Keeping it Real

screenshot-2016-11-03-11-44-02So hi, I wasn’t ready to talk about it until now, and I’m not really even sure if I’m ready now, but it’s time.

Early this summer I spent 6 weeks going through a regimented withdrawal for a drug I was on for my Fibromyalgia. It worked for a while, then it stopped, so I decided the symptoms weren’t really worth taking it anymore (btw, there’s just been a settlement of a class action suit for withdrawal issues from this drug. It was horrible. They totally deserve the money). It was miserable, but I did it right. Slowly, and with much slack granted to myself. My medical team is amazing and very helpful.

It was done and I was coming back to an equilibrium, just waiting to feel better. Waiting and waiting and waiting. And then I realized that I was crying nearly every day, had no creative drive, and was just FUCKING SAD. Turns out the Cymbalta was treating the depression that frequently comes with Fibromyalgia without me realizing that it was. It’s really hard when your body is full of pain to know whether your pain is causing depression or your depression is causing pain. They feed on each other.

I tried to find a therapist, but we were changing health care providers, so I had to wait. The putting-it-out-there and being rejected trying to find someone made things worse. It’s like applying for jobs. It’s a lot of energy put in with very little return. I had to farm it out to my husband. He stepped up for me and made me an appointment. I love this man.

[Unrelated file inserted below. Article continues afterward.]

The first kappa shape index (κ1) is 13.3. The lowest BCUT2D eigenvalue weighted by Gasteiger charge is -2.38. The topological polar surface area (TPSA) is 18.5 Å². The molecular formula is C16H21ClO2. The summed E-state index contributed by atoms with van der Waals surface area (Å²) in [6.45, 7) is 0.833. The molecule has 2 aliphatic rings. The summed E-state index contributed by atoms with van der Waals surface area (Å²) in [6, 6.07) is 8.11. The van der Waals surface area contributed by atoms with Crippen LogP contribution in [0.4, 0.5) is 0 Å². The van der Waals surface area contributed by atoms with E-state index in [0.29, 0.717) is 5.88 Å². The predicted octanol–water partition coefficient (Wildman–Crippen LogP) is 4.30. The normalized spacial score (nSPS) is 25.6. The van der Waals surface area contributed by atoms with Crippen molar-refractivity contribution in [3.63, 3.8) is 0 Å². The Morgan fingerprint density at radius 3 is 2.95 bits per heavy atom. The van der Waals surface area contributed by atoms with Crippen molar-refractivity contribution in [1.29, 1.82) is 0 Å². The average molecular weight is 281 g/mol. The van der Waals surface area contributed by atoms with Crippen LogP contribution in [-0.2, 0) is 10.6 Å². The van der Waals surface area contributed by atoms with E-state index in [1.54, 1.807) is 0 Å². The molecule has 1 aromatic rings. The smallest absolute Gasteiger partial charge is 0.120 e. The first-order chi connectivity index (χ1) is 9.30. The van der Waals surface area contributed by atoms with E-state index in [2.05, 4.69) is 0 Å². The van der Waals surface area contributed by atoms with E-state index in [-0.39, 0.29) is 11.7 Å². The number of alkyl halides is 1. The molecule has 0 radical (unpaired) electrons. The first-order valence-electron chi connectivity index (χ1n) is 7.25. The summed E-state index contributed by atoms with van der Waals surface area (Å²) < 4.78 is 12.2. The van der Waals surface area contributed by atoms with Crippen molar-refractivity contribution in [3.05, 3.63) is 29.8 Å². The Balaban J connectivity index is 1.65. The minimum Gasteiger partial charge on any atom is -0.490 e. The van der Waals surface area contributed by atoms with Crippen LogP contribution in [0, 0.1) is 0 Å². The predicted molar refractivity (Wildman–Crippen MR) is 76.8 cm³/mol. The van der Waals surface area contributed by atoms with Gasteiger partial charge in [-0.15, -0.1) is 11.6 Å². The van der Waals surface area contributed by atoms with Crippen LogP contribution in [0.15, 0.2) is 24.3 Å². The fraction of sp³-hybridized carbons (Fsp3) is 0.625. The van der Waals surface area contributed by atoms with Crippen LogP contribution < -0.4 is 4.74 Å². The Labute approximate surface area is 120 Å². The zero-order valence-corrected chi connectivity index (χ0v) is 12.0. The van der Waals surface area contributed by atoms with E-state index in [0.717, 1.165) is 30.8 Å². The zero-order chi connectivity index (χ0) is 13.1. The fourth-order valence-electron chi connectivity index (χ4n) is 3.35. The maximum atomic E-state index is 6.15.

So I’m in therapy, and I got an urgent appointment with my GP to get on a medication. In the intervening months I had tried all the coping mechanisms I knew to deal with my depression, but I just couldn’t push through it this time. I needed some chemical help for my brain. Things are much better now. Still not 100%. I haven’t gotten back to full-on creative knitting work. But my brain is back to THINKING about it, which is a great relief.

I’m not making any grand sweeping statements about depression, drugs, or anything really. But I think talking about it is really important to end the stigma of mental health issues. We have them. It sucks. It impacts our lives in dramatic ways. It impacts our families.

All during this time I’ve been trying to decide how to pivot this creative work I do. The market has changed. I can’t make a living selling patterns anymore. I need something else. But I still need it to feed me creatively and physically. Maybe I need more teaching, maybe I need to finally start the podcast I’ve been talking about for a year, maybe I need to publish another book. Meanwhile my lack of focus has been channeled into The Construction Papers, and I’m really enjoying how it ties back in to my past Years of Making. Also, I like sending people mail.



p.s. If you’ve waded through this and would like something a little more uplifting for your day, check out the new episode of Stash Local, where Kim Werker talks about making and giving yourself permission to change your narrative (the story you tell yourself) of who you are.


Comments 18

  1. Caroline wrote:

    Thanks, brave woman for putting this out here for us all. I support you utterly in whatever form your new explorations take. Juse so ya know 😉

    Posted 03 Nov 2016 at 2:31 PM
  2. Mim wrote:

    Thanks sweetie. 🙂

    Posted 04 Nov 2016 at 10:28 AM
  3. Cari wrote:

    Thank you for sharing your story. I hope you find the balance that works for you. Wishing you well.

    Posted 03 Nov 2016 at 3:39 PM
  4. Mim wrote:

    Thanks. Balance has been hard and always requires adjustment. I’m working on making self-care part of my daily routine. I’ve washed my face more in the last 2 weeks than in the last 2 months combined. It always seems to be the first thing to go when I am not feeling right.

    Posted 04 Nov 2016 at 10:28 AM
  5. Just Me wrote:

    I wish my parents understood more about trauma and mental health issues. Maybe then they’d understand hat happened to me and my kids, and what’s currently going on with us. But they’ve got their own mental health issues that they’re in denial about, which prevent them from ever seeing it.

    Posted 03 Nov 2016 at 4:30 PM
  6. Mim wrote:

    There is definitely truth in that. You know I wish the best for you and your kids.